The re-writes sounds great for the RPG project, and I’m looking forward to the new introductory JS project :slight_smile:

I think something that makes the project-based curriculum more challenging is the lack of ability to write lasting comments, since the project code files refresh/load a new version with the progression of each step. As mentioned above, this is the 3rd time I’ve done an intro to JS course (Codecademy, legacy fCC, and CS50), and I’m able to muddle my way through it with help from the Bad Website Club leads, but I find it really hard to keep in mind what each line of code is doing when it gets more complicated. So I’ve shifted to copying the code into my local IDE where I can write comments that don’t get erased.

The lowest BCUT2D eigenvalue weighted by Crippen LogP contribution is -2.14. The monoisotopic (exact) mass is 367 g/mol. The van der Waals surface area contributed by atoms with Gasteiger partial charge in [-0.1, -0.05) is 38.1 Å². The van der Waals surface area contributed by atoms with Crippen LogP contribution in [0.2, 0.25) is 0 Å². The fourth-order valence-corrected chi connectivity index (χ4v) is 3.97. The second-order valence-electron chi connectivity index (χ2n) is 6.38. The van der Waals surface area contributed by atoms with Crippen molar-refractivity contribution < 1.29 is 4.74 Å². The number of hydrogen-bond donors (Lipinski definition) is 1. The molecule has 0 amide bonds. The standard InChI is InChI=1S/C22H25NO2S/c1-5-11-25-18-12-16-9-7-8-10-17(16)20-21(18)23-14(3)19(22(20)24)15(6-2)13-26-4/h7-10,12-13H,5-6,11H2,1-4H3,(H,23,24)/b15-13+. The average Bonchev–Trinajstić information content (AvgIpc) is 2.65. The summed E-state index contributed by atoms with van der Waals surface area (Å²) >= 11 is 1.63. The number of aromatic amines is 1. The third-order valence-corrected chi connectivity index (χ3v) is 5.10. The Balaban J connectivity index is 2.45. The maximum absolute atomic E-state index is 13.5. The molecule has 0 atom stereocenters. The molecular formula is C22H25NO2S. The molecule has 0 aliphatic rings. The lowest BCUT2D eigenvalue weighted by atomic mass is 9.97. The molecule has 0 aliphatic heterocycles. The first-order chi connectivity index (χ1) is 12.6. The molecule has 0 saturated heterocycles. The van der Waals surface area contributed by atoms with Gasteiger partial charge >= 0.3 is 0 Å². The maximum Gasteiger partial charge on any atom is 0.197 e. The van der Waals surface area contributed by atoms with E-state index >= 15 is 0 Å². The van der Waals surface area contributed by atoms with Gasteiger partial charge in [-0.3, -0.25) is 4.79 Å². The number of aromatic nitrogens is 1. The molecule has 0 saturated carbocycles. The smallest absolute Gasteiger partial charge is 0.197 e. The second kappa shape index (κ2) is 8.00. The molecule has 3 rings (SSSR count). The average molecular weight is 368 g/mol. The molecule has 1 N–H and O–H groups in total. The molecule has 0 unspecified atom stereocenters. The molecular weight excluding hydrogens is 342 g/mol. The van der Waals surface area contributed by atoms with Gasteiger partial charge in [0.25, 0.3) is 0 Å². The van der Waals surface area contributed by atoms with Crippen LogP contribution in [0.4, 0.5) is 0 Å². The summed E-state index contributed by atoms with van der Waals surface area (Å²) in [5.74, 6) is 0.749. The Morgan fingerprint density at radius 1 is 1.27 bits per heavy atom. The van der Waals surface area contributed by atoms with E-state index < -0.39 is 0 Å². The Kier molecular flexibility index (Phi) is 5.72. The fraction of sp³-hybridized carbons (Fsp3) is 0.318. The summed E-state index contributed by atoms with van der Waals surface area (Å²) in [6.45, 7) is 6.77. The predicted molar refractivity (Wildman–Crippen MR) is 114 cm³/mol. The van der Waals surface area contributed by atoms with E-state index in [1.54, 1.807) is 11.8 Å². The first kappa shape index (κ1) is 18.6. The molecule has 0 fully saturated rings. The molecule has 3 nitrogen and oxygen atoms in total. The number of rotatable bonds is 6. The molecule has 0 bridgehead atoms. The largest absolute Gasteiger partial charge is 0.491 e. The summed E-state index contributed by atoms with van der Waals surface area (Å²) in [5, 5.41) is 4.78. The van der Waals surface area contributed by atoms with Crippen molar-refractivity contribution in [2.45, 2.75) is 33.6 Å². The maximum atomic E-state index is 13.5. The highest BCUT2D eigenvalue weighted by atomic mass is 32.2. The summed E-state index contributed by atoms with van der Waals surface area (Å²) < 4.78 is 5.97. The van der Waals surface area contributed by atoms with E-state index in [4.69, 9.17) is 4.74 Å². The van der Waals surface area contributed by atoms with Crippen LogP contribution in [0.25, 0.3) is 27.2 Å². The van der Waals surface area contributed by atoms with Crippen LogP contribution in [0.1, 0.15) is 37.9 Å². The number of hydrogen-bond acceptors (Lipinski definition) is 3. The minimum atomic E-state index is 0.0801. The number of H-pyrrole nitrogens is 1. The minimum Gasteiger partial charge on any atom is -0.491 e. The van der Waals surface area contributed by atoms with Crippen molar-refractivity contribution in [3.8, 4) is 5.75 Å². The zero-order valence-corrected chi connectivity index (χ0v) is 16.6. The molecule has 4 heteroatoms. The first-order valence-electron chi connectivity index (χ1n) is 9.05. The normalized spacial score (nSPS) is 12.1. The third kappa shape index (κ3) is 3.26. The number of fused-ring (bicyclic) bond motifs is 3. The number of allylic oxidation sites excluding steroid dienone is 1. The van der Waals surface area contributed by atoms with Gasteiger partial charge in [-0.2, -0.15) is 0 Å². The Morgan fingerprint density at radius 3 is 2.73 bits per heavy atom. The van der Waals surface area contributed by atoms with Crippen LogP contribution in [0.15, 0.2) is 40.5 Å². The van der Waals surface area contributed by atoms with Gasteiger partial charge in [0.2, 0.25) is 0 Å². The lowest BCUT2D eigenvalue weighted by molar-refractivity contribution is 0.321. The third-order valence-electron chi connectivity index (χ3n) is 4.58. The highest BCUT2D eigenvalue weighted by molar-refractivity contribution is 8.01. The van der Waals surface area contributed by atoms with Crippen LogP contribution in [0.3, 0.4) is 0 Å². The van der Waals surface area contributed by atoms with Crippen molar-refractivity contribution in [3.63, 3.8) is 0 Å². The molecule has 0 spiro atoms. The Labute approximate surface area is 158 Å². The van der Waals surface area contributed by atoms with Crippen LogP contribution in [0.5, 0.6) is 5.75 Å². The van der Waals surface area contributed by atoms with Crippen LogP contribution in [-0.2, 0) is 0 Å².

Perhaps this is actually a good opportunity for the fCC curriculum to model how to write useful comments in the code – learner’s could be given an opportunity to write their own comments in the code, and compare them to an experienced engineer’s example of writing comments, which could load with each new step. Maybe even having a separate file, or a section at the top of the JS file, of pseudocode to refer to throughout the project would be a good way for learners to orient themselves to what each line is doing.

Hello there

I face the same issue, with the beta JavaScript data types & algorithms.

I found out there’s a Legacy course in Free code camp, if you scroll down to the end you can find it.

It covers the basics as far as i checked and im taking this course first before going for the Certificate course.